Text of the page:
117. See the Capitularies, v. art. 44, and the edict of Pistes in the year 869, art. 8 and 9, where we find the honorary rights of the lords established, in the same manner as they are at this very day.
121. Historians of France by the Benedictines, v, p. 9.
122. Ibid., p. 10.
123. In the year 768.
124. Tom. ii, lectionis antiqu?.
125. Edition of the Capitularies, i, p. 188.
126. In the 1st Capitulary of the year 806. Baluzius's edition, p. 439, art. 5.
127. In Goldast, Constit. Impérial., ii, p. 19.
128. Baluzius's edition, p. 574, art. 14.
129. Capitulary of the year 877. Baluzius's edition, p. 272.
130. In Father Labbe's Councils, ix, col. 424; and in Dumont's Corp. Diplomat., i, art. 36.
131. By the mother's side.
132. See his third Capitulary of the year 811, p. 486, art. 1, 2, 3, 4, 5, 6, 7, and 8; and the first Capitulary of the year 812, p. 490, art. 1; and the Capitulary of the year 812, p. 494, art. 9 and 11, etc.
133. See the Capitulary de Villis in the year 800; his second Capitulary of the year 813, art. 6 and 19; and the fifth book of the Capitularies, art. 303.
134. Capitulary de Villis, art. 39. See this whole Capitulary, which is a masterpiece of prudence, good administration, and economy.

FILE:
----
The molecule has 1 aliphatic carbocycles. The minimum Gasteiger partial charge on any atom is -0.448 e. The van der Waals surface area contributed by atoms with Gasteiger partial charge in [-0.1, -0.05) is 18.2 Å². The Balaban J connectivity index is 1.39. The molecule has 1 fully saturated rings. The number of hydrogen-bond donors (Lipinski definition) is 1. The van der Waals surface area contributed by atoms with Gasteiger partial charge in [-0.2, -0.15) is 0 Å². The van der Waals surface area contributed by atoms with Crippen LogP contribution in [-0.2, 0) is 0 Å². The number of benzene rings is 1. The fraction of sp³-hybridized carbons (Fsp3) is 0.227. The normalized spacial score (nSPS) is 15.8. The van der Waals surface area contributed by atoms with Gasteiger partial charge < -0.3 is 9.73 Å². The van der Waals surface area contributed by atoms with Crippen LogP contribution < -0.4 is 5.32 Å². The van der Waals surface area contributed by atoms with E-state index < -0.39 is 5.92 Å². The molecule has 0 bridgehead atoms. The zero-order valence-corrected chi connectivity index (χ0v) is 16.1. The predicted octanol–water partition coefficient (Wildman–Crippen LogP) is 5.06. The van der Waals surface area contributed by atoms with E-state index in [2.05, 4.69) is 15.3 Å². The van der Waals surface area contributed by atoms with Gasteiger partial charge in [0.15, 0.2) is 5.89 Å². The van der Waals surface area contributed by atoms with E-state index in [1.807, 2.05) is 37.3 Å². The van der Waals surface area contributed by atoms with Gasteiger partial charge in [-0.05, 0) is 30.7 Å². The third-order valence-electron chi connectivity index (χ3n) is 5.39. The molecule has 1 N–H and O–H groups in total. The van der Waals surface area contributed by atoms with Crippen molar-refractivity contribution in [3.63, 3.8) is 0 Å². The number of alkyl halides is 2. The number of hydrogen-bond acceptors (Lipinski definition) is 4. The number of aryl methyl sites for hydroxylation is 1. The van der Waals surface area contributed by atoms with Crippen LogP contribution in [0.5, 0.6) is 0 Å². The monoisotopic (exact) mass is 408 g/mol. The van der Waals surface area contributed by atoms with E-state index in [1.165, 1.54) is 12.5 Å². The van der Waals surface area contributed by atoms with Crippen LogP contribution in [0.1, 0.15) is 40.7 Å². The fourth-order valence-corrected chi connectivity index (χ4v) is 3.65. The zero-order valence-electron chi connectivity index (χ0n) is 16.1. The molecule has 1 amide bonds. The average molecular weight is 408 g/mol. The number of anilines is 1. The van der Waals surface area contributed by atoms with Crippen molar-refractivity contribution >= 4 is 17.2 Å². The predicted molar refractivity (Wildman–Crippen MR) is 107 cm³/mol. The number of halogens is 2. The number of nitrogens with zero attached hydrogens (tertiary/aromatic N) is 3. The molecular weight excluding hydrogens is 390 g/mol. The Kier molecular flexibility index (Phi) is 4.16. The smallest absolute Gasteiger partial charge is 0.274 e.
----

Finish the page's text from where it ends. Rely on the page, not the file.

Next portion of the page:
135. See among others the foundation of the Archbishopric of Bremen, in the Capitulary of the year 789. Baluzius's edition, p. 245.
136. For instance, the prohibition of the king's judges against entering upon the territory to demand the freda, and other duties. I have said a good deal concerning this in the preceding book, 20, 21, 22.
137. The anonymous author of the Life of Louis the Debonnaire in Duchesne's Collection, tom. ii, p. 295.
138. See his trial and the circumstances of his deposition, in Duchesne's Collection, tom. ii, p. 333.
139. He directed him to show unlimited clemency （indeficientem misericordiam） to his sisters, his brothers, and his nephews. Tegan in the collection of Duchesne, ii, p. 276.
140. See his letters.
141. See his trial and the circumstances of his deposition, in Duchesne's Collection, ii, p. 331. See also his life written by Tegan: "Tanto enim odio laborabat, ut t?deret eos vita ipsius," says this anonymous author in Duchesne, ii, p. 307.
142. The anonymous author of the Life of Louis the Debonnaire in Duchesne's Collection, ii, p. 298.
143. Tegan says that what seldom happened under Charlemagne was a common practice under Louis.
144. Being desirous to check the nobility, he promoted one Bernard to the place of chamberlain, by which the great lords were exasperated to the highest pitch.
145. Tegan, De Gestis Ludovici pii.
146. Nitard, iv, prope finem.
148. See book xxx. 13.
149. Hincmar, let. 1, to Louis the Stammerer.
150. See the fragment of the Chronicle of the Monastery of St. Sergius of Angers, in Duchesne, ii, p. 401.
151. See what the bishops say in the synod of the year 845, apud Teudonis villam, art. 4.